As for the solution to the problem, I do believe that the international community has a very strong roll to play. However, we must not forget that the primary responsibility lies with the State. Only the secondary responsibility lies with the international community. And yes, UN sanctions will be appropriate in such an instance where the State is unwilling to protect its citizens. After all, we are talking about violantions of human rights. To set up yet another NGO or group of volunteers - of which the world has enough - will not be enough to tackle the problem. There needs to be a change in the thinking of people, including those at policy working level. And we the willingness of the State concerned to support efforts undertaken to bring those involved in abducting an trading these individuals to justice. Precedents need to be set.
Hi, Sam,
I'm a girl who watched the show this week end... it's a superb program.. thanks for showing the reality.. yet.. the Economy is such that the society tends to accept the situation. it's brutal to make child abusing or sex trade with under age children... but first we need to look for the cause! Why???
As someone who had watched the programme-it was deeply disturbing and very sad indeed. Sam Kiley and his team must be congratulated on their efforts-daring at times. I think it is as much about sex industry as it was about missing children. It was horrible indeed-the enslaving and humiliation of those girls and the plight of the parents of those missing children. The fact that minors were raped was even more disgusting. It was claustrophobic to watch those girls stashed into such a small space.It did make me sick. As an Indian who has been living in the UK for past few years, I think I have got a few things to say.
Time and again there were references to the booming economy of India. I think this has nothing to do with that and the references were unnecessary. Unfortunately these things must have been going on for many years, I suppose. The fact that it seemed to be a well established network and the fact that the numbers (of missing children from the region) were huge bear testimony to that fact.It is a Shame on the officials allowing this to continue.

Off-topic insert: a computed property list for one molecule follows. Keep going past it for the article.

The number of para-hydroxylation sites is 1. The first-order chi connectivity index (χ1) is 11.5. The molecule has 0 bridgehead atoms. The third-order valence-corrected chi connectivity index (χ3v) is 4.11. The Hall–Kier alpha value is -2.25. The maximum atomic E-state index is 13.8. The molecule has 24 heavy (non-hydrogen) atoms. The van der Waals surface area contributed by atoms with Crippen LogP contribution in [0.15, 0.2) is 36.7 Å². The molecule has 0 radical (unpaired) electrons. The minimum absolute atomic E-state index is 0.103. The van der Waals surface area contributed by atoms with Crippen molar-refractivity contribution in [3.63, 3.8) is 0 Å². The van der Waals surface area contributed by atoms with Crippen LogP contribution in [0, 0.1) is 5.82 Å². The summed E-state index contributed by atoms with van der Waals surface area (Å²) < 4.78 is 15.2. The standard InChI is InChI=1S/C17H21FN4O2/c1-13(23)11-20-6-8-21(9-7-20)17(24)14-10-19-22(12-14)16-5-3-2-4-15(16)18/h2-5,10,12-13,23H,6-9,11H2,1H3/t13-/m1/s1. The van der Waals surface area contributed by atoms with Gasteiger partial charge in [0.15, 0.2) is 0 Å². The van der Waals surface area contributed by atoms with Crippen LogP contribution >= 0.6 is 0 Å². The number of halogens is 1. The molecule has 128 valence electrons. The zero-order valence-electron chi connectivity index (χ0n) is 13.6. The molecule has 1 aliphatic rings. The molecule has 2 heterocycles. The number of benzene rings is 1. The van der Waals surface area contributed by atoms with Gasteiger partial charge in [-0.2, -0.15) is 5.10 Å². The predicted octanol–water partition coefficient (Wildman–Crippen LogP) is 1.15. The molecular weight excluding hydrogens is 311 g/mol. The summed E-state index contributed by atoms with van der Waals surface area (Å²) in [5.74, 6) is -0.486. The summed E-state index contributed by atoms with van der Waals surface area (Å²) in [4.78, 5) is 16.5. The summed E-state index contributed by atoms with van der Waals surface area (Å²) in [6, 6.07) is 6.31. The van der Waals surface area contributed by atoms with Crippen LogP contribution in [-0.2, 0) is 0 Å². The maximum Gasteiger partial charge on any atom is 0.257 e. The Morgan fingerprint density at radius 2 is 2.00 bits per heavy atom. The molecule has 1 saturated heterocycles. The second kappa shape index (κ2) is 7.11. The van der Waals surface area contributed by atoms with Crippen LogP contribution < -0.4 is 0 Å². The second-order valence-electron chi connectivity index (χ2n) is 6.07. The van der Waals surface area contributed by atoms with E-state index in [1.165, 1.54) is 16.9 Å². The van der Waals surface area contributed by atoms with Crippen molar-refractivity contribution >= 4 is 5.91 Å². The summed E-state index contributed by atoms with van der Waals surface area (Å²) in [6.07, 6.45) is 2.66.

The cause of this in Calcutta is very much related to the poverty of the region- a legacy of British colonisaton and the general mismanagement of those times. Of course one cannot take away the apathy and the insensitivity of the people allowing this to happen under their noses.
The Bombay sex industry is mainly related to the movie industry and has got a lot to do with the shattering of dreams of young girls trying to make it big in the movies.
I think CNN should have taken more precautions in not exposing the identity of the Indian men and women involved in the programme-esp during the raid.It was doubly sad to read about the death of Mr.Balakrishnan Acharya of the 'Rescue Foundation' in a Road traffic accident. He was one of the few working sincerely to bring solace to these unfortunate girls. I don't think it is a coincidence that he died in a road traffic accident a few months later. It is highly likely to be the handiwork of those involved in the racket- A 'hindi movie' style execution by officials wielding power and political clout. The fact that the police chief involved in the raid has 'retired' seems to confirm the same.
The programme makers should show better understanding of the places they are dealing with-I mean India.
It is a place with a huge population - a striking difference between India and any other place in the world(apart from china). It will have its associated problems.
It is a place were religion is a big influence on the customs and practises of the people. They did not seem to have a clue about child marriage- not that I condone it.
The main reason for minors to be involved inthe sex industry is I think the craze or demand for 'young virgins' by potential costomers esp high profile ones, apart from they being easy preys.